Tuesday, October 29, 2013

Auntie, I want up!

This is Isaac. Isaac is adorable. Just plain straight up crazy cute. And he spends a lot of time at our house.

Yesterday, I was working from home, and there were nine kids in the house, a pretty normal afternoon. The older boys were painting at the dining room table, some other kids were coloring, and others were playing foosball. (Yes, we have a foosball table in our home. It is a loan from neighbors who are now in the US....)

Sitting at my desk, trying to write curriculum, I could hear the noise of the ball flying across the wooden stadium, children arguing over crayons, and the older kids, occasionally showing one another their creations. From time to time, one of the young artists would bring in a masterpiece for me to admire.

Just as I was working on a story application for Jesus' healing of the 10 lepers, Isaac walks in. I am ready for him to ask for an apple, to ask for more crayons, to ask me to make the other boys share the foosball table. "What do you want, Isaac?" I asked him, as he is one who is usually full of demands. Really, he is so crazy adorable, he can get away with this. He looked up at me with his enormous eyes and replied, "Auntie, I want up." I needed clarification on this. Not a banana? Not a toy? Not a glass of water? "What do you want, Isaac?"

"Up, Auntie. I want up." Well, okay then. I lifted him onto my lap, and he became an octopus, arms tight around my back, legs around my waist. "You just want up, Isaac? I am just going to be working here." He nodded and said, "Yes. I just want up."

And so, I turned to the computer and commenced with the rather challenging task of writing curriculum while embracing a three year old child, who was clinging to me like a life raft. His brother came in, trying to pry him away with a few toys, but Isaac would not budge. He just wanted up. He just wanted to be held. He just wanted to rest in someone else's arms for awhile.

I didn't get a lot of writing done, but in holding little Isaac, I realized how much I am like him. None of the toys or crayons or foosball tables or paints or apples or bananas in the world can really satisfy me. I can keep gathering things together, and try to build up a life that makes me feel safe. I can have a healthy savings account, a good safety net, a reliable car. But mostly, I just want up. I just want to be held. I just want to rest in someone else's arms for awhile.

And the arms that have always held me are those amazing arms of love that never fail. The one who will lift me up is the One who is always there, no matter what, no matter how I fail. When I just need to be held, I know that God is there to hold me. And when I say, "Auntie, I want up!" God is waiting with open arms.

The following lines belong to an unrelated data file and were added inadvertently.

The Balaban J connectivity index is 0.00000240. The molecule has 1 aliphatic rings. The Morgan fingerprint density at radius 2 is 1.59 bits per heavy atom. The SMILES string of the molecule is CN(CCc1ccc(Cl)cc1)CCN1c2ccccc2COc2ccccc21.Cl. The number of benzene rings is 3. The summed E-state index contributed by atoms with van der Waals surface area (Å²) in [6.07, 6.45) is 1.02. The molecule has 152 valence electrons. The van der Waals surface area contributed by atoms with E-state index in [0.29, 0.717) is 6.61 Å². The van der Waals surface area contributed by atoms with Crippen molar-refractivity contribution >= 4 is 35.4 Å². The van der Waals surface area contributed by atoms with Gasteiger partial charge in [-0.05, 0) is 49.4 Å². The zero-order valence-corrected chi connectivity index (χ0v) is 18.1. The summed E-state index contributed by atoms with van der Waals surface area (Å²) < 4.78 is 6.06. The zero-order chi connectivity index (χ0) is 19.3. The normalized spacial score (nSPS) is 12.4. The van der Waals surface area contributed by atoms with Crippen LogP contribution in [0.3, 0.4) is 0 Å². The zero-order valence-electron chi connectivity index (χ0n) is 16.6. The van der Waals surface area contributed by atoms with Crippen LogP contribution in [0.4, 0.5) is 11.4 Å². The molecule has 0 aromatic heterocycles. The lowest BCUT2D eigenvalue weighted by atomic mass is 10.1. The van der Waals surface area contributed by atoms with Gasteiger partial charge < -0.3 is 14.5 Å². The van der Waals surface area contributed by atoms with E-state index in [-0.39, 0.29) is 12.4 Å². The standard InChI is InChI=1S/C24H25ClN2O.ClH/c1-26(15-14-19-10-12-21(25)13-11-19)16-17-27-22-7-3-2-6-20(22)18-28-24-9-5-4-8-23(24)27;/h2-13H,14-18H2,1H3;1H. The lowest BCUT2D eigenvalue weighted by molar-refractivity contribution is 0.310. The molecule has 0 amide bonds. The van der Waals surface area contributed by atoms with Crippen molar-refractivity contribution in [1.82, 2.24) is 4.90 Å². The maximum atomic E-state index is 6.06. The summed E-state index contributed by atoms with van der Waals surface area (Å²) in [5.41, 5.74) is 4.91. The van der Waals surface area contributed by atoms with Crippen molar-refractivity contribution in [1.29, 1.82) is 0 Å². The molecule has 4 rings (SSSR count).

Love is what we need. Open arms, open hearts, open lives. Open to the power and strength and gentleness of God. Open to loving one another.

Isaac was not satisfied with any of the things in the house. What he needed was love, arms wrapped around him, the promise that he is not alone. I know that I have never been truly satisfied by any of the things in the world, either. What I need is love, arms wrapped around me, the promise that I am never alone. And I am so grateful to follow a God who offers this time and time again. No matter what, no matter where, no matter who, when we say, "Auntie, I want up!" God is ready with open arms.

Thursday, October 17, 2013


Over 800 women. Coming from Zimbabwe, Malawi, and all over Zambia. Sitting on the hard, concrete floor all day long. Singing and dancing all day long. Praising and preaching all day long. For five days. The building was overflowing. The Spirit was overflowing.

The theme of the conference was Women in Ministry and Leadership. The guest of honor, Rev. Suzzane Matale, spoke of women’s equality, education, and empowerment. Her passion, her eloquence, her energy was incredible. She offered a message of liberation, which was linked intrinsically to Biblical literacy. The freedom, the hope, the justice, the equality that she preached came straight from her reading of the scriptures. God wants you to know that you are beautiful, she said. You can do anything. Anything at all. The women were on their feet, cheering, laughing, clapping. Overflowing.

At the end of the talk, she had us all look into the eyes of another person and say, “I love you. I need you. I care.” Looking into the eyes of a beloved colleague, I knew how very true these words were. “I love you. I need you. I care.” The love. Overflowing.

I was also blessed to be one of the speakers, with my talk translated into three different languages. It was overwhelming to look out and see all these women, all this joy, all this love, all this power. My gratitude. Overflowing.

My talk focused on how we can overflow with the presence of God, when we open ourselves to the Holy Spirit, take care of our own needs, and live in love with one another. I spoke of strong Biblical women and Jesus’ message of liberation, freedom, and justice. I filled a pitcher full of water, and just kept on pouring until it overflowed. The living water, I said. It is for us and it can fill us, until it just spills out all over the place...Living water. Overflowing.